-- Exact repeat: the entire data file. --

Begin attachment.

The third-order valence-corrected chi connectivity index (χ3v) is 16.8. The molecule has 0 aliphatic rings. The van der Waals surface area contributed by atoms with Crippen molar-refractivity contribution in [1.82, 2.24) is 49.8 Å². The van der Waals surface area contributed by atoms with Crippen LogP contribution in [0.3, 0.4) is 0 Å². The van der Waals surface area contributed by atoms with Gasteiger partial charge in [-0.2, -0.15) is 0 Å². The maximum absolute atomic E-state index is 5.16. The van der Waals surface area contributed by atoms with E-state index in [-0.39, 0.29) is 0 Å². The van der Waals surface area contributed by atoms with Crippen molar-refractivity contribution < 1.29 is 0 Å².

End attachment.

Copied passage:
The third-order valence-corrected chi connectivity index (χ3v) is 16.8. The molecule has 0 aliphatic rings. The van der Waals surface area contributed by atoms with Crippen molar-refractivity contribution in [1.82, 2.24) is 49.8 Å². The van der Waals surface area contributed by atoms with Crippen LogP contribution in [0.3, 0.4) is 0 Å². The van der Waals surface area contributed by atoms with Gasteiger partial charge in [-0.2, -0.15) is 0 Å². The maximum absolute atomic E-state index is 5.16. The van der Waals surface area contributed by atoms with E-state index in [-0.39, 0.29) is 0 Å². The van der Waals surface area contributed by atoms with Crippen molar-refractivity contribution < 1.29 is 0 Å².